1980 fell Bogdanovich during the shooting of his film They All laughed at the Playboy - Playmate Dorothy Stratten , who had separated just by her husband, the pimps and promoter Paul Snider and even before the film was released, Snider was killed. In 1988 Bogdanovich married Dorothy's younger sister, Louise Stratten . They separated in 2001, but they still live in an apartment together.

Filmography (selection)

Behind the camera

As an actor (selection)

Fonts (selection)

  • John Ford . London 1967.
  • Fritz Lang in America. London 1968.
  • Allan Dwan . The last pioneer. London 1971.
  • Pieces of Time. Peter Bogdanovich on the Movies. New York 1973.
  • Picture shows. Peter Bogdanovich on the Movies. London 1975.
  • The Killing of the Unicorn. Dorothy Stratten (1960-1980). New York 1984.
  • Pieces of Time. Peter Bogdanovich on the Movies, 1961–1985. New York 1985.
  • with Orson Welles : This is Orson Welles. New York 1992 ( Orson Welles speaks here. 1994, ISBN 3-88679-228-5 ).
  • Peter Bogdanovich's Movie of the Week. 52 Classic Forms for One Full Year. New York 1999.
  • Who turned it? Conversations with Robert Aldrich ... Haffmans, Zurich 2000 ISBN 3-251-00463-8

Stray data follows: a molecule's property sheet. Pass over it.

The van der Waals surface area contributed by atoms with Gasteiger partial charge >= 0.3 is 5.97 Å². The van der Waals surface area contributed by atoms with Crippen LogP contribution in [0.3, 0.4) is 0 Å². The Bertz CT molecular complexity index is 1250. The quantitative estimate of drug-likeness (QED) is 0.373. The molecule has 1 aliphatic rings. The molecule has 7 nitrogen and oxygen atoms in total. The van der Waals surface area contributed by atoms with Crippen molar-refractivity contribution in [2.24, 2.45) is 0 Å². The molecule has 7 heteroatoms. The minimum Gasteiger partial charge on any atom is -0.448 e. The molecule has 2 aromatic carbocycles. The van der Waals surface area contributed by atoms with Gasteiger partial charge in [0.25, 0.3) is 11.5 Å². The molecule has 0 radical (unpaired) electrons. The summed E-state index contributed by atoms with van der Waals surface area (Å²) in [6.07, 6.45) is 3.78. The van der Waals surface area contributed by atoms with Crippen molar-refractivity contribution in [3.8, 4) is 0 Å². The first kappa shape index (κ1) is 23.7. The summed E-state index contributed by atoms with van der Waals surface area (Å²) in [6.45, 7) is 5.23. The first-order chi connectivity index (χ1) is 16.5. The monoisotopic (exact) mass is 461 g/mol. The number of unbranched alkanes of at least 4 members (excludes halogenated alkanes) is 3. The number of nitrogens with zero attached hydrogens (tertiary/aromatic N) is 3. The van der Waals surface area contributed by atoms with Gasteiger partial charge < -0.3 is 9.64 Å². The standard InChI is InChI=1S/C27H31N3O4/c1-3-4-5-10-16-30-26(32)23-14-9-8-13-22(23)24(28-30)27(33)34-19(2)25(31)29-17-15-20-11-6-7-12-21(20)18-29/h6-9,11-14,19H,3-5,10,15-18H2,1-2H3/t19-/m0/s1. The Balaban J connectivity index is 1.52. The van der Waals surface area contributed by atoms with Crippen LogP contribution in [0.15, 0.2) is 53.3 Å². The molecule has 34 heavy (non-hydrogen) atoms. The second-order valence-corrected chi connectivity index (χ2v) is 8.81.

The last performance


  • Andrew Yule: Picture Shows. The Life and Films of Peter Bogdanovich. Limelight Editions, New York 1992, ISBN 0-87910-153-9 .
  • Thomas J. Harris: Bogdanovich's Picture Shows. Scarecrow Press, Metuchen 1990, ISBN 0-8108-2365-9 .

Web links

Individual evidence

  1. Biography. Retrieved October 6, 2019 (American English).
  2. Peter Biskind: Easy Riders, Raging Bulls . Bloomsbury Publishing, 2016, ISBN 978-1-4088-8215-3 ( limited preview in Google Book Search).
  3. Jim Hemphill: Playing All the Parts: Peter Bogdanovich on “She's Funny That Way” | Interviews | Roger Ebert. August 17, 2015, accessed October 6, 2019 .
  4. Todd Decker: The "Most Distinctive and Biggest Benefit that Broadway Has Ever Known" . In: Rethinking American Music . University of Illinois Press, 2019, ISBN 978-0-252-04232-4 , pp. 221-246 , doi : 10.5622 / illinois / 9780252042324.003.0011 .
  5. Peter Bogdanovich recalls frequent houseguest Orson Welles. In: Wellesnet | Orson Welles Web Resource. January 10, 2014, accessed September 6, 2019 (American English).
  6. ^ The rise and fall of Peter Bogdanovich. June 14, 2020, accessed July 13, 2020 (American English).
  7. ^ The rise and fall of Peter Bogdanovich. June 14, 2020, accessed July 13, 2020 (American English).
  8. ^ Roger Ebert: Roger Ebert's Four Star Reviews - 1967-2007 . Andrews McMeel Publishing, 2008, ISBN 978-0-7407-7179-8 ( [accessed July 13, 2020]).
  9. ^ The rise and fall of Peter Bogdanovich. June 14, 2020, accessed July 13, 2020 (American English).
  10. Rex Weiner, Rex Weiner: Bogdanovich's new prod'n: bankruptcy. In: Variety. June 9, 1997, accessed October 6, 2019 .
  11. Ryan Gilbey: Polly Platt obituary. In: The Guardian . August 7, 2011. Retrieved January 12, 2013.
  12. ^ The rise and fall of Peter Bogdanovich. June 14, 2020, accessed July 13, 2020 (American English).
  13. ^ Andrew Goldman: Peter Bogdanovich on His Masterpieces, Womanizing, and Deaths He Didn't Mourn. March 4, 2019, accessed July 13, 2020 (American English).